Oh, but wait, there's more. Your phone is conspicuously absent from the picture (not plugged into the charger on the ground) suggesting that you may have used it to take the picture. But I think I know better. I think the phone was in your pocket at the time, and that you used an actual camera to take the photo based on the resolution. On a hunch, I would hazard a guess that you used a Cannon Powershot SX280HS.

Finally, I would like to know if you have a CD player in your room, because it seems odd that you would be transporting that ripped Keith Urban album back and forth from there to your car. Also, are you going to Country Thunder?


Hope you enjoyed the first of many deduction sessions. Feel free to comment with any other observations that I may have missed, or questions about the thought process involved. And don't forget, if this is your picture, be sure to let me know how I did!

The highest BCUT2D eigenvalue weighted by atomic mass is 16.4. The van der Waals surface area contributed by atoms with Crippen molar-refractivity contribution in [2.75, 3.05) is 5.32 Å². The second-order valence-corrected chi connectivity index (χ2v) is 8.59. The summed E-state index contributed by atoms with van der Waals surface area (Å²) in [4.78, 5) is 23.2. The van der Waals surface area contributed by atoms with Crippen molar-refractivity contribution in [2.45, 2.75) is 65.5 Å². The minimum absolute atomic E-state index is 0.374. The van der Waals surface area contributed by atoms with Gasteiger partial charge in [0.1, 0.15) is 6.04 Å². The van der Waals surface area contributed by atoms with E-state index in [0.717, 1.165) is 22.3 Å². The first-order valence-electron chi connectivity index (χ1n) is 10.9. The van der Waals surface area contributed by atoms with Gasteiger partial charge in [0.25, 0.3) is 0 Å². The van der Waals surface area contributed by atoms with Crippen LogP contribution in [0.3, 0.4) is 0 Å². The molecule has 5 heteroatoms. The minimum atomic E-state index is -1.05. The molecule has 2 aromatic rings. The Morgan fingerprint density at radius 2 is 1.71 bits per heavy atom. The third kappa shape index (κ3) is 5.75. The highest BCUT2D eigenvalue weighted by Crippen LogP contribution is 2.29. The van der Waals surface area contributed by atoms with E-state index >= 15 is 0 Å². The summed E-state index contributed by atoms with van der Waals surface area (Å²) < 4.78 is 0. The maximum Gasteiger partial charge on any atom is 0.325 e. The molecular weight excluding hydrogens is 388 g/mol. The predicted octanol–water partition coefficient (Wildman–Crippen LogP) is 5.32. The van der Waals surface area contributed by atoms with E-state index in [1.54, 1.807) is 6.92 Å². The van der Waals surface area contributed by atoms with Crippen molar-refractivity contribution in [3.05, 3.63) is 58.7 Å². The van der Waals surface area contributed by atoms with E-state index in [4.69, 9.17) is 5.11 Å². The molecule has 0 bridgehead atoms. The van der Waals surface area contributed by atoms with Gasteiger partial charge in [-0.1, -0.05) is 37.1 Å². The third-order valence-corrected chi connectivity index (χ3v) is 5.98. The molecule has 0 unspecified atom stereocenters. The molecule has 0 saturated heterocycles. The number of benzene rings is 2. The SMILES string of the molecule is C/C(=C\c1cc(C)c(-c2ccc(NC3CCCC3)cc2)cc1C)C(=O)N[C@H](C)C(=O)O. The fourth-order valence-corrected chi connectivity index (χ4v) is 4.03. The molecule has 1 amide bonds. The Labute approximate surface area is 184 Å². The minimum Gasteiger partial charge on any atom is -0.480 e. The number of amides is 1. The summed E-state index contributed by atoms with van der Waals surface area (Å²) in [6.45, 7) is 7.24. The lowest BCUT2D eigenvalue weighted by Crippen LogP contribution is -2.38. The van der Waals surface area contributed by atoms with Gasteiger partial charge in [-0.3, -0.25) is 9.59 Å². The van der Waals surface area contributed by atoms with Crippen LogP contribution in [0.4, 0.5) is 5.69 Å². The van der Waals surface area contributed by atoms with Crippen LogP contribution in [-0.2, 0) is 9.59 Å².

Wednesday, February 12, 2014

Real World Practice

These techniques are great to practice, but wouldn't it be great to get something "real" up here? So, by way of an idea that was shown to me via another deduction-themed blog, I'm going to ask for some input.

Send me a snapshot of your life. Whether that's a picture of the top of your desk, your room, or even your garage (anonymously of course).

I'll use the techniques I've been practicing to deduce (/induce?) as much as possible about whoever sends me a picture. If I get really cool examples, I'll post them on the blog so that anyone else reading can practice too.

Here's the link to a place where you can post snapshots:    Click Here

No one will know who's pictures belong to whom, but like I said earlier, any really cool examples will be posted on the blog for practice.

P.S. If your picture ends up on the blog, I encourage you to let me know how accurate my (and other readers') deductions are, so that we can all benefit from it.

Happy Sleuthing.

Monday, February 10, 2014

New Practice Game - Targeted Intuition

In addition to my existing mental training regimen, I have decided to add a new training game in order to home in on one of my favorite things about perception - judgment. We judge people. It happens. Everything you think about someone else's thoughts, emotions, or reasons for what they do comes down to judgment. It's not a bad thing, as long as you understand what's happening, which through this blog, I intend to do.